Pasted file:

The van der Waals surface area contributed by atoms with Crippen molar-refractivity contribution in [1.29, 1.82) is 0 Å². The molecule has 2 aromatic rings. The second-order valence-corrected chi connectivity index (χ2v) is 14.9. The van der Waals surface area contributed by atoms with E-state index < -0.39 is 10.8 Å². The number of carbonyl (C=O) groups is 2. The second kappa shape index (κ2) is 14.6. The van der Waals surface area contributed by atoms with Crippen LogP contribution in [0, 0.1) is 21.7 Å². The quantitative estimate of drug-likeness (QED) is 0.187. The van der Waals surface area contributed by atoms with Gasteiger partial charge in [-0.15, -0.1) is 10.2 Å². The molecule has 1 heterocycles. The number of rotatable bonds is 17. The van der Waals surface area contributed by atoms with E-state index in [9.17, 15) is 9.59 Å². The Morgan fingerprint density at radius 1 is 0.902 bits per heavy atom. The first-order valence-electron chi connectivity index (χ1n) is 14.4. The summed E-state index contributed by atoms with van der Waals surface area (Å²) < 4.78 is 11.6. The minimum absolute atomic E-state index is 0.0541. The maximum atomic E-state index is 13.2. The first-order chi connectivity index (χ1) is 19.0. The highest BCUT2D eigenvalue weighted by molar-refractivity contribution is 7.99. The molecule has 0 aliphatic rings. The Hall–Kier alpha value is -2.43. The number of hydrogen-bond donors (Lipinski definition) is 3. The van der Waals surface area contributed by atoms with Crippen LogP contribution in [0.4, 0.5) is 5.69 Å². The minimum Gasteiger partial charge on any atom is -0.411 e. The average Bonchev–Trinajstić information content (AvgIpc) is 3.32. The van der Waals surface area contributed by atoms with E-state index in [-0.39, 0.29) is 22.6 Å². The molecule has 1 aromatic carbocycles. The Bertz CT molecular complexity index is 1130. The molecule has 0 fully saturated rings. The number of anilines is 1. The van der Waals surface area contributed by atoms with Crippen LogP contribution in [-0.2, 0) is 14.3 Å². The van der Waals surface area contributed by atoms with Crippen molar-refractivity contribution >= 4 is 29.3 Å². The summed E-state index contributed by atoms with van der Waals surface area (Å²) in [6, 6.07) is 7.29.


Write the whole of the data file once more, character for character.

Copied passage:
The van der Waals surface area contributed by atoms with Crippen molar-refractivity contribution in [1.29, 1.82) is 0 Å². The molecule has 2 aromatic rings. The second-order valence-corrected chi connectivity index (χ2v) is 14.9. The van der Waals surface area contributed by atoms with E-state index < -0.39 is 10.8 Å². The number of carbonyl (C=O) groups is 2. The second kappa shape index (κ2) is 14.6. The van der Waals surface area contributed by atoms with Crippen LogP contribution in [0, 0.1) is 21.7 Å². The quantitative estimate of drug-likeness (QED) is 0.187. The van der Waals surface area contributed by atoms with Gasteiger partial charge in [-0.15, -0.1) is 10.2 Å². The molecule has 1 heterocycles. The number of rotatable bonds is 17. The van der Waals surface area contributed by atoms with E-state index in [9.17, 15) is 9.59 Å². The Morgan fingerprint density at radius 1 is 0.902 bits per heavy atom. The first-order valence-electron chi connectivity index (χ1n) is 14.4. The summed E-state index contributed by atoms with van der Waals surface area (Å²) < 4.78 is 11.6. The minimum absolute atomic E-state index is 0.0541. The maximum atomic E-state index is 13.2. The first-order chi connectivity index (χ1) is 19.0. The highest BCUT2D eigenvalue weighted by molar-refractivity contribution is 7.99. The molecule has 0 aliphatic rings. The Hall–Kier alpha value is -2.43. The number of hydrogen-bond donors (Lipinski definition) is 3. The van der Waals surface area contributed by atoms with Crippen LogP contribution in [0.4, 0.5) is 5.69 Å². The minimum Gasteiger partial charge on any atom is -0.411 e. The average Bonchev–Trinajstić information content (AvgIpc) is 3.32. The van der Waals surface area contributed by atoms with E-state index in [-0.39, 0.29) is 22.6 Å². The molecule has 1 aromatic carbocycles. The Bertz CT molecular complexity index is 1130. The molecule has 0 fully saturated rings. The number of anilines is 1. The van der Waals surface area contributed by atoms with Crippen LogP contribution in [-0.2, 0) is 14.3 Å². The van der Waals surface area contributed by atoms with Crippen molar-refractivity contribution >= 4 is 29.3 Å². The summed E-state index contributed by atoms with van der Waals surface area (Å²) in [6, 6.07) is 7.29.